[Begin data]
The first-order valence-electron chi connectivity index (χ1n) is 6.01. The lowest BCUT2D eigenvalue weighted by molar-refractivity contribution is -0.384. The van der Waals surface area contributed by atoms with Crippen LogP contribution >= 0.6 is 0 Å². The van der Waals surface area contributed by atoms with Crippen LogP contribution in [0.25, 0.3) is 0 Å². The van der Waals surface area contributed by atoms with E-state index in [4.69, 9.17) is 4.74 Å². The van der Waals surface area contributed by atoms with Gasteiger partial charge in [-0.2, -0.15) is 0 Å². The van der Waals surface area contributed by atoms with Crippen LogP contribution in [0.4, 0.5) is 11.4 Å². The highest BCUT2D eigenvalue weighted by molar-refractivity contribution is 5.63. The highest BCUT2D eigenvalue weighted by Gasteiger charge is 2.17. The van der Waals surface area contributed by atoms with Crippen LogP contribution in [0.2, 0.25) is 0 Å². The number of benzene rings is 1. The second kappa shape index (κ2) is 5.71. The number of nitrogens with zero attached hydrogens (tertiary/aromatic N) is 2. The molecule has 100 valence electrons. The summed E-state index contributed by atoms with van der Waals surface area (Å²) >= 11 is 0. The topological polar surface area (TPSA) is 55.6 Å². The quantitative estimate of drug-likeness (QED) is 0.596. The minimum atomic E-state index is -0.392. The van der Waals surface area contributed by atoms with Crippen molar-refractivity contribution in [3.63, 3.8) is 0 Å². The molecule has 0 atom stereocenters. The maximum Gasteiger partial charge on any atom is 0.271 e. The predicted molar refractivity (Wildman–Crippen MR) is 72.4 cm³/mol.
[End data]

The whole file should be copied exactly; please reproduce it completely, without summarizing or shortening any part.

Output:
The first-order valence-electron chi connectivity index (χ1n) is 6.01. The lowest BCUT2D eigenvalue weighted by molar-refractivity contribution is -0.384. The van der Waals surface area contributed by atoms with Crippen LogP contribution >= 0.6 is 0 Å². The van der Waals surface area contributed by atoms with Crippen LogP contribution in [0.25, 0.3) is 0 Å². The van der Waals surface area contributed by atoms with E-state index in [4.69, 9.17) is 4.74 Å². The van der Waals surface area contributed by atoms with Gasteiger partial charge in [-0.2, -0.15) is 0 Å². The van der Waals surface area contributed by atoms with Crippen LogP contribution in [0.4, 0.5) is 11.4 Å². The highest BCUT2D eigenvalue weighted by molar-refractivity contribution is 5.63. The highest BCUT2D eigenvalue weighted by Gasteiger charge is 2.17. The van der Waals surface area contributed by atoms with Crippen LogP contribution in [0.2, 0.25) is 0 Å². The number of benzene rings is 1. The second kappa shape index (κ2) is 5.71. The number of nitrogens with zero attached hydrogens (tertiary/aromatic N) is 2. The molecule has 100 valence electrons. The summed E-state index contributed by atoms with van der Waals surface area (Å²) >= 11 is 0. The topological polar surface area (TPSA) is 55.6 Å². The quantitative estimate of drug-likeness (QED) is 0.596. The minimum atomic E-state index is -0.392. The van der Waals surface area contributed by atoms with Crippen molar-refractivity contribution in [3.63, 3.8) is 0 Å². The molecule has 0 atom stereocenters. The maximum Gasteiger partial charge on any atom is 0.271 e. The predicted molar refractivity (Wildman–Crippen MR) is 72.4 cm³/mol.